After the Foreign and Commonwealth Office (FCO) advised UK residents against ‘all but essential travel’ back in March 2020, thousands of Brits turned to their tour operators and travel agents to seek a refund.
However, many were told by their travel firm that they were unable to provide them with a cash refund. Instead, some providers offered customers the option to either rebook their holiday for a later date – or accept a refund credit note.
With concerns over when travel may again resume, many Brits opted for the latter choice and accepted a refund credit note. However, only after accepting did many people begin to question whether their money would be safe, should their tour operator go into administration.
ABTA and many consumer groups then started campaigning for the refund credit notes to have the same protection as package holidays, so that customers wouldn’t be left out of pocket if their tour operator went bust before they were able to rebook their trip.
Here we explain exactly what a refund credit note is and what this means for those who have accepted them.
What is a Refund Credit Note?
A refund credit note or RCN is a form of voucher that has been offered to customers, instead of providing a cash refund. An RCN entitles customers to rebook a holiday at a future date or receive a cash refund up until the expiry date of the note.
The Department for Transport confirmed earlier this month that any refund credit notes issued for a package holiday between March 10, 2020, and September 30, 2020, will continue to be protected until September 30, 2021. This means that should anything happen to the tour operator between now and September next year, the customer would not be left out of pocket.
The Civil Aviation Authority (CAA) then announced in January 2021 that it will extend ATOL protection for any new Refund Credit Notes (RCNs) issued up until March 31, 2021.
So, anyone who has been offered a voucher by an airline before March 31, 2021, should continue to be protected until September 30, 2021.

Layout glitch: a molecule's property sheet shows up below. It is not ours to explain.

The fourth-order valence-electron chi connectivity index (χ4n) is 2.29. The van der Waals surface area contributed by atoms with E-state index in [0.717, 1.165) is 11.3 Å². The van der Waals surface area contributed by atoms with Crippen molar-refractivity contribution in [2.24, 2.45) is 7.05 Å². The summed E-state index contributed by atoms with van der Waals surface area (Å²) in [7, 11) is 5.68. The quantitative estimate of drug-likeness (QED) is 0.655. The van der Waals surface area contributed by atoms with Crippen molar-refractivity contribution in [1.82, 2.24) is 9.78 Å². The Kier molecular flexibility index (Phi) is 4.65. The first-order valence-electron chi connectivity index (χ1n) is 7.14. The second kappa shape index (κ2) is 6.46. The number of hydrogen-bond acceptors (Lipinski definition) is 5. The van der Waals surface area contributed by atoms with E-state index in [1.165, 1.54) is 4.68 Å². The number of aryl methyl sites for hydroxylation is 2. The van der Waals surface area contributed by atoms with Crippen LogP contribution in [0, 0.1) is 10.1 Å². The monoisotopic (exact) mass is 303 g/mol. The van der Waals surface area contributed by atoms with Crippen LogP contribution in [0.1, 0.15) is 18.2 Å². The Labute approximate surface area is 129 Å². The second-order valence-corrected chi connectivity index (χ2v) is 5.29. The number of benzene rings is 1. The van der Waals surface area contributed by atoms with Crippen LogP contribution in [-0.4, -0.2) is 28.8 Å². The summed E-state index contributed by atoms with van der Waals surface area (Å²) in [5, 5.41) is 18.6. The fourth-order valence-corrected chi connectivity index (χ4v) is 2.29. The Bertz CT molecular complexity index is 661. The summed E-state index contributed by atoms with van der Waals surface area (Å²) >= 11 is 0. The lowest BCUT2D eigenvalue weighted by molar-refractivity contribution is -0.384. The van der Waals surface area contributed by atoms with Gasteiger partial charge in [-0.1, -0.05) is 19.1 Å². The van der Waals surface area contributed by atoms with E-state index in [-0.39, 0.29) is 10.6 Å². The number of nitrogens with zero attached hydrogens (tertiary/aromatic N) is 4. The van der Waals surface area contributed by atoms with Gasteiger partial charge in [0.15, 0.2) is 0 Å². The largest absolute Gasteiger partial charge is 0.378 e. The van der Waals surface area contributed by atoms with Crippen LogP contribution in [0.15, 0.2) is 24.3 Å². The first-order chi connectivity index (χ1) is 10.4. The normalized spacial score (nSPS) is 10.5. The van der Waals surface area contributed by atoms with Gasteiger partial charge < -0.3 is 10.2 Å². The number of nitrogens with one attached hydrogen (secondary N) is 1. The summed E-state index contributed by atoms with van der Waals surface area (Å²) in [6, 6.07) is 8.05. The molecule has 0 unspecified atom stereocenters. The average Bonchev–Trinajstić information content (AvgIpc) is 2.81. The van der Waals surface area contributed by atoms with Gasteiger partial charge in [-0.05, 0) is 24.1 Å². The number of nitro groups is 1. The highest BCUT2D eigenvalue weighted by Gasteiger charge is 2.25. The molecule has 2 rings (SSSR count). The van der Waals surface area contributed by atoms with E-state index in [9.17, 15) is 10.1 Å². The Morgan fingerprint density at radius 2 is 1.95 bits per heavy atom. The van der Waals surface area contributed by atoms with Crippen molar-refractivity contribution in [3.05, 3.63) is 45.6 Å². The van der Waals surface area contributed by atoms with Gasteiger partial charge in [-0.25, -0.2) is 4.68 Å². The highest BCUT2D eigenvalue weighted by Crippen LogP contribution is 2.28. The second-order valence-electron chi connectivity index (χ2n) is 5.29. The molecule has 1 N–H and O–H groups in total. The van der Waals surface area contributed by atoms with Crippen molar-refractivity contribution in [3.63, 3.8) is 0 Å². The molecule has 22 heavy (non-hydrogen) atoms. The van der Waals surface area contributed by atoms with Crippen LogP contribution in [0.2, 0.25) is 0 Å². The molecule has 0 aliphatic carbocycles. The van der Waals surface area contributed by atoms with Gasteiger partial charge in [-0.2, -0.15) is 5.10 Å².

Do I have to accept a Refund Credit Note?
To put it simply, no. Customers have different rights depending on how they booked their holiday. For example:
Those who booked a package holiday, and had their holiday cancelled by the tour operator, are legally entitled to a full cash refund within 14 days under the Package Travel Regulations Act.
Those who had their flight cancelled by the airline are entitled to a refund Under EU Law. However, most airlines have their own refund timescales at the moment due to the sheer volume of flights that have been cancelled.
How long is the Refund Credit Note protection in place?
Any refund credit note issued between March 10, 2020, and March 31, 2021, for a package holiday will remain protected under the ATOL scheme until September 30, 2021. The Civil Aviation Authority (CAA) has also confirmed that any ATOL protected flight RCN’s will also continue to be protected until September 30, 2021.
What about travel insurance? Can I claim for cancellation on my policy?
In order to make a claim on a travel insurance policy for a refund due to cancellation, customers will need confirmation from their travel provider or tour operator that they are unable to get a refund or credit note from them.
The reason a travel insurer may ask for confirmation that these costs are not recoverable is that travel insurance policies are designed to put customers back in the same financial position as they were before a loss. Therefore, if a customer is able to move their holiday, or attain a credit note to book their trip at a later date, there is nothing to claim back.
Of course, customers who are unable to recover lost costs, and have the right cover under their travel insurance policy, would be able to submit a claim for consideration.
What if my holiday and/or flight isn’t cancelled, but I decide I don’t want to travel?
Unfortunately, customers who choose not to travel would normally forfeit the refund owed to them by tour operators.
They would also not be covered to submit a claim to their travel insurance, as this would be classed as ‘disinclination to travel’. However, it is worth knowing that most travel insurers are allowing customers to change their dates for single trip policies, if they are able to move their holiday to a later date.
Therefore, we would recommend that those who do not wish to travel contact their tour operator or airline to see if they are able to move their holiday to a later date in the first instance as, in most cases, tour operators are not charging admin fees to delay or move trip dates.